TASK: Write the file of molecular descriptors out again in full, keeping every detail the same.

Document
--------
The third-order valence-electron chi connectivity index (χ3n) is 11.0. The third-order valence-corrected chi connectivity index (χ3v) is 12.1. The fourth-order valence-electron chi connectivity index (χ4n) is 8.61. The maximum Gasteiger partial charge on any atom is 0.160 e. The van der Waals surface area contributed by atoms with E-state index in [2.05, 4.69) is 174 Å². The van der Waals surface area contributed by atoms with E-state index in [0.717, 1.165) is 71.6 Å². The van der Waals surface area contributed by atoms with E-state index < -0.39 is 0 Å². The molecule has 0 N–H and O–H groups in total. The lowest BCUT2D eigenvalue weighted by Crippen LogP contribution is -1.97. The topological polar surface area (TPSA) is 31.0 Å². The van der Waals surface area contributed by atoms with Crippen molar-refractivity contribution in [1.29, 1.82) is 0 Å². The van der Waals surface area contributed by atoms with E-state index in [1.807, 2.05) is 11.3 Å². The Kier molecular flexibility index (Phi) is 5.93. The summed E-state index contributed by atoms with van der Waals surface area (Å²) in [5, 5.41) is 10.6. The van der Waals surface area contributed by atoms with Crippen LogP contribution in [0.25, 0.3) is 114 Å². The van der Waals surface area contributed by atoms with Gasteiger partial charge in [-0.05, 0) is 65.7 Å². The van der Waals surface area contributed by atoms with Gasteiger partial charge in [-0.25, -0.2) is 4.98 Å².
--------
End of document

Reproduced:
The third-order valence-electron chi connectivity index (χ3n) is 11.0. The third-order valence-corrected chi connectivity index (χ3v) is 12.1. The fourth-order valence-electron chi connectivity index (χ4n) is 8.61. The maximum Gasteiger partial charge on any atom is 0.160 e. The van der Waals surface area contributed by atoms with E-state index in [2.05, 4.69) is 174 Å². The van der Waals surface area contributed by atoms with E-state index in [0.717, 1.165) is 71.6 Å². The van der Waals surface area contributed by atoms with E-state index < -0.39 is 0 Å². The molecule has 0 N–H and O–H groups in total. The lowest BCUT2D eigenvalue weighted by Crippen LogP contribution is -1.97. The topological polar surface area (TPSA) is 31.0 Å². The van der Waals surface area contributed by atoms with Crippen molar-refractivity contribution in [1.29, 1.82) is 0 Å². The van der Waals surface area contributed by atoms with E-state index in [1.807, 2.05) is 11.3 Å². The Kier molecular flexibility index (Phi) is 5.93. The summed E-state index contributed by atoms with van der Waals surface area (Å²) in [5, 5.41) is 10.6. The van der Waals surface area contributed by atoms with Crippen LogP contribution in [0.25, 0.3) is 114 Å². The van der Waals surface area contributed by atoms with Gasteiger partial charge in [-0.05, 0) is 65.7 Å². The van der Waals surface area contributed by atoms with Gasteiger partial charge in [-0.25, -0.2) is 4.98 Å².